Physical Security: Lock your computer

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If you have roommates or young children at home, physical security can be just as important as cybersecurity.

People who live with roommates know keeping your valuable items secure is a smart idea. But have you considered how valuable your company’s information is? Leaving a work computer wide open also leads it wide open to accessing company data, company e-mails, corporate plans, and other information. All of this is rich information in cybercriminal circles. Or, a simple program can cripple your company with a ransomware attack.

The article also mentions the same for children living in the home. Curious and/or mischievous children can also do damage to a wide-open work computer. It could be an accident or it could be boredom breeding mischief. So in either scenario, it’s important to keep your computer locked when you need to get up in these situations.

 System Access: Hide your computer from your home network

We’ve all had a laugh when we’ve opened up a mobile device at home and seen your neighbor’s WiFi network names. (Or, you’re the one with the awesome network names.) But when you think about it a bit more, that means if your network can be seen, it can be accessed.

And if a network can be accessed, then a device on that network can be accessed. This once again makes it an easier target for outside attacks then you would in the four walls of the office. Making your device hidden to the network is a security measure you can control even if you don’t have control over the WiFi network security.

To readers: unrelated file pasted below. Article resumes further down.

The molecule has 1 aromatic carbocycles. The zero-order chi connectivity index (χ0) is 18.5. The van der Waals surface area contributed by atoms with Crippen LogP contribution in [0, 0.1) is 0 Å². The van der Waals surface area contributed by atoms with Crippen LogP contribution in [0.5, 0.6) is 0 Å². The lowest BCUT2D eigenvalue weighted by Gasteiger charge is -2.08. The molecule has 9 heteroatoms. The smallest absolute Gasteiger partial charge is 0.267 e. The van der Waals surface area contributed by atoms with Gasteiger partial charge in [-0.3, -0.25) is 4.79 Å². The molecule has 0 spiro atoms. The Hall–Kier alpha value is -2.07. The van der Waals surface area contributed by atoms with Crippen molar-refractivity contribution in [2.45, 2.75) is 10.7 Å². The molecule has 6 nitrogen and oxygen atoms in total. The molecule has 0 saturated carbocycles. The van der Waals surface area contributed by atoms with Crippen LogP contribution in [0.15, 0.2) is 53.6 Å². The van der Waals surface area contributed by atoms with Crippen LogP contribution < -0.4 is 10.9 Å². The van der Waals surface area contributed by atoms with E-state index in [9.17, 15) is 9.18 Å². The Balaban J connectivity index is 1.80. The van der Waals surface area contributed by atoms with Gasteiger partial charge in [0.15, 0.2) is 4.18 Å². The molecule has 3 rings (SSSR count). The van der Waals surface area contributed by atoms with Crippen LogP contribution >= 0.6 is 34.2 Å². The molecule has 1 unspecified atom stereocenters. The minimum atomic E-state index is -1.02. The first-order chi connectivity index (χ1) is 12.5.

Separate Devices: Don’t mix home and work accounting

This was an interesting point the author made, especially since part of it doesn’t have to do with cybersecurity. Let’s say you’re doing your accounting work in your Sage X3 or your Sage 300 CRE, and you also have your home budgeting up in the background while you’re working. It really stands to reason that going back and forth between these two could lead to mixing up some numbers. From a cybersecurity standpoint, Arntz also mentions you can compromise your personal data as well as your company’s data if you’re not using the best security at home.

Security wrap-up: Education still the key

While many more people than usual will be working from home while the Coronavirus is still a threat, it’s a good time for IT professionals to go over the basics of internet security with all their coworkers, from the newest clerk up to the C level.

The most important thing to remind people is to not trust e-mails that are either too good to be true or e-mails that request passwords or personal/company information. Keep all programs and operating systems up to date. And make sure your backing up your information in a secure way.


Are you working form home? What precautions have you taken to keep your company’s data safe at home?